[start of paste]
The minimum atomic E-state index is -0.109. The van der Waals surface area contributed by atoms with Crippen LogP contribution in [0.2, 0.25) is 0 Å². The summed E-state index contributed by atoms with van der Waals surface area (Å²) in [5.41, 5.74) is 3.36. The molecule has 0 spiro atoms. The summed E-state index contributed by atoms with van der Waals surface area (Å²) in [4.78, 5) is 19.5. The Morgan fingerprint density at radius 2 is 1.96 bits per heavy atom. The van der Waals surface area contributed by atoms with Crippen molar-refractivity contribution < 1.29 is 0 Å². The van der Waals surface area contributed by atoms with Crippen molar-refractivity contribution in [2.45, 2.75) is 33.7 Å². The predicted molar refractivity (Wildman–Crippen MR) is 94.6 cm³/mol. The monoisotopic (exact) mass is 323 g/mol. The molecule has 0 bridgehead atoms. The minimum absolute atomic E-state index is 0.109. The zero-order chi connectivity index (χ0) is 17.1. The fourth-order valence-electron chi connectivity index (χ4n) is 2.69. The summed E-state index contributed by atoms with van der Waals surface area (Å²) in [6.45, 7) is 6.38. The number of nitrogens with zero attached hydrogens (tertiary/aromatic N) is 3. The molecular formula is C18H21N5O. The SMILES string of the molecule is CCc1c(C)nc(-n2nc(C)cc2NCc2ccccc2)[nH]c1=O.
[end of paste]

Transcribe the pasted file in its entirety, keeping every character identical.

The minimum atomic E-state index is -0.109. The van der Waals surface area contributed by atoms with Crippen LogP contribution in [0.2, 0.25) is 0 Å². The summed E-state index contributed by atoms with van der Waals surface area (Å²) in [5.41, 5.74) is 3.36. The molecule has 0 spiro atoms. The summed E-state index contributed by atoms with van der Waals surface area (Å²) in [4.78, 5) is 19.5. The Morgan fingerprint density at radius 2 is 1.96 bits per heavy atom. The van der Waals surface area contributed by atoms with Crippen molar-refractivity contribution < 1.29 is 0 Å². The van der Waals surface area contributed by atoms with Crippen molar-refractivity contribution in [2.45, 2.75) is 33.7 Å². The predicted molar refractivity (Wildman–Crippen MR) is 94.6 cm³/mol. The monoisotopic (exact) mass is 323 g/mol. The molecule has 0 bridgehead atoms. The minimum absolute atomic E-state index is 0.109. The zero-order chi connectivity index (χ0) is 17.1. The fourth-order valence-electron chi connectivity index (χ4n) is 2.69. The summed E-state index contributed by atoms with van der Waals surface area (Å²) in [6.45, 7) is 6.38. The number of nitrogens with zero attached hydrogens (tertiary/aromatic N) is 3. The molecular formula is C18H21N5O. The SMILES string of the molecule is CCc1c(C)nc(-n2nc(C)cc2NCc2ccccc2)[nH]c1=O.